STEM Design Experiences empower students to be creators in the fields of Technology, Science and Engineering through hands-on learning.
Throughout the school year I will work with teachers to create STEM experiences aligned to district curriculum for students. STEM stands for Science, Technology, Engineering and Mathematics. The goal of STEM is to provide students with real-world problem solving opportunities. STEM allows students to think outside the box with project-based learning. STEM experiences are about collaboration, teamwork, problem-solving, delegation responsibility, and innovation. They are designed to help our students become 21st century digital age learners by creating, inventing, and designing through challenge based learning activities, and exploration.
These experiences have completely transformed learning in the classroom
Why Do We Need STEM?
Students will understand empathy
Students will understand the Design Challenge Process
- Creativity & Innovation
- Communication and Collaboration
- Critical Thinking, Problem Solving, and Decision Making
- Impact of Science, Technology, and Human Activity-
- Identify a question that was asked, or could be asked, or a problem that needed to be solved when given a brief scenario (fiction or nonfiction of people working alone or in groups solving everyday problems or learning through discovery)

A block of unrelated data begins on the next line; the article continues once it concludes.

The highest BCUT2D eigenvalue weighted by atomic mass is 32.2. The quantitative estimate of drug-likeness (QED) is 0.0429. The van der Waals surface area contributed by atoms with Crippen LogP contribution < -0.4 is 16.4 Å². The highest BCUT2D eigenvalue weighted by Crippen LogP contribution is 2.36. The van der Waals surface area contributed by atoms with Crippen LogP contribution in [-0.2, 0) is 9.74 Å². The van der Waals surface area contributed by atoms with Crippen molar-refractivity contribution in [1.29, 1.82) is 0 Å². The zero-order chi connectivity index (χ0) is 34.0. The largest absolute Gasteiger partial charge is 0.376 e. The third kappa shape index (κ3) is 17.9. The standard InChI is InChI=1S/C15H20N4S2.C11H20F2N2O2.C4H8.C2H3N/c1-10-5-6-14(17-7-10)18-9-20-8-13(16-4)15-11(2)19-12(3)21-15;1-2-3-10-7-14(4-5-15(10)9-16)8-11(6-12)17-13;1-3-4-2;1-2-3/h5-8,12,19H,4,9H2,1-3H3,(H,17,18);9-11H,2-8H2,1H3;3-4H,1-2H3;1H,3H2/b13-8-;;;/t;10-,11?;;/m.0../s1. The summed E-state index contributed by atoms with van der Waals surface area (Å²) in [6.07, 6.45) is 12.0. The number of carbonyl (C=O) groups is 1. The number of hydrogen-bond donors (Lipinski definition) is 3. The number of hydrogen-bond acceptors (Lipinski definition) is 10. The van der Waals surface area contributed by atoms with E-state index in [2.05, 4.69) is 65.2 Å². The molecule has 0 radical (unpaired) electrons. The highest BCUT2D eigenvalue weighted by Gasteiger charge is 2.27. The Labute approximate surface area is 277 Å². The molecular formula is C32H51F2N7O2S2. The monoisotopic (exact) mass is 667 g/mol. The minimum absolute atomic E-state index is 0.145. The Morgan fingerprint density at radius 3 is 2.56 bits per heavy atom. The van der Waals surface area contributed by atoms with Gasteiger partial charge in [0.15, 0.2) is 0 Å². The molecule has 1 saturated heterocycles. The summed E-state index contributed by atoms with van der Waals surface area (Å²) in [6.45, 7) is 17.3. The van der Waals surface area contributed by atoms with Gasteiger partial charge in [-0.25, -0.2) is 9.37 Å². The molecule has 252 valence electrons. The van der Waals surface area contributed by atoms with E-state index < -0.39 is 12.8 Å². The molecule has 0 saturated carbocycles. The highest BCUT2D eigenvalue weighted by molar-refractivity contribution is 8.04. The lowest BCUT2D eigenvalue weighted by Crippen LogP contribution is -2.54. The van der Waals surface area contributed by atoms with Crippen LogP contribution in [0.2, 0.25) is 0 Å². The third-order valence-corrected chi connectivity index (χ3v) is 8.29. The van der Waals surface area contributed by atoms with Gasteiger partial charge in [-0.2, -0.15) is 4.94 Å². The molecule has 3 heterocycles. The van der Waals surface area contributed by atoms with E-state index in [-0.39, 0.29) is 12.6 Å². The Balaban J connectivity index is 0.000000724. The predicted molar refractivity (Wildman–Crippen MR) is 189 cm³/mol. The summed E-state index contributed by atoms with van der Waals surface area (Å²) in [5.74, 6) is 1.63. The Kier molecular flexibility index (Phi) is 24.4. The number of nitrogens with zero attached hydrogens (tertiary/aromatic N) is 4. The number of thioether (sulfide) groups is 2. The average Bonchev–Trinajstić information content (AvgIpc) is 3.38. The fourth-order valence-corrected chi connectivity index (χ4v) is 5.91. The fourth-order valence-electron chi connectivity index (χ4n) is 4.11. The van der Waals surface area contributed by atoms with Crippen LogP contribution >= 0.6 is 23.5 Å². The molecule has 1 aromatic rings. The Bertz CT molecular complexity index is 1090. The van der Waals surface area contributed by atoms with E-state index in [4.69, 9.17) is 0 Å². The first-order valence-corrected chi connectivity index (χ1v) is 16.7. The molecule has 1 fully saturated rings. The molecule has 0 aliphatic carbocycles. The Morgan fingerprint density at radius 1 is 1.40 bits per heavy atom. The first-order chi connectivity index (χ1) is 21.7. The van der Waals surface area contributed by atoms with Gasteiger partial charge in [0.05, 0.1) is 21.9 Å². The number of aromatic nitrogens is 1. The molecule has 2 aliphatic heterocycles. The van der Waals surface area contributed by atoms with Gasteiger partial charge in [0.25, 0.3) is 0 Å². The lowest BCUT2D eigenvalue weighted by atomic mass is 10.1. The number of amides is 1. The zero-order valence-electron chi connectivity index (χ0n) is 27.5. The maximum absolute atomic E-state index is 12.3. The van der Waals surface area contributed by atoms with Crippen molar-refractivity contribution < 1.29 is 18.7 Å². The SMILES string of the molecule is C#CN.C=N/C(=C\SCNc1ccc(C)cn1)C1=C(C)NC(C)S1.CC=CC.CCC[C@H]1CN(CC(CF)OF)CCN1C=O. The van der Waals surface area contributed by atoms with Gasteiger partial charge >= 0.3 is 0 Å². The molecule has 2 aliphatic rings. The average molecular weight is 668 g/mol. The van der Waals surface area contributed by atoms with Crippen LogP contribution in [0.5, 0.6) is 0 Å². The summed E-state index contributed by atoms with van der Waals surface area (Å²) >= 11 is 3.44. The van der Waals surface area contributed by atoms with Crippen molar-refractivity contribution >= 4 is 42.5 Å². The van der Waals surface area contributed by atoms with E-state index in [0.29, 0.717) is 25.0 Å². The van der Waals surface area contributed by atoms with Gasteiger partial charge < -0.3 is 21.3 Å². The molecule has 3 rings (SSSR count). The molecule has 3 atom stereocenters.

- Work with a group to solve the problem, giving due credit to the ideas and contributions of each group member.
- Communicate the procedures and results of investigations and explanations through: oral presentations, drawings and maps, writings, etc...
- Design and construct a machine, using materials
Health: Demonstrate decision-making and problem solving skills. Demonstrate appropriate ways to solve conflicts with peers.
- Read and follow simple directions to perform a task.
- Listening and Speaking
- Read and follow three-and four-step directions to complete a task.
I enjoyed spending time this week working in classrooms to share STEM experiences with students. Since this was a new concept for most students. I started by explaining to students what STEM meant. Students very first challenge was the 30 Circles Challenge.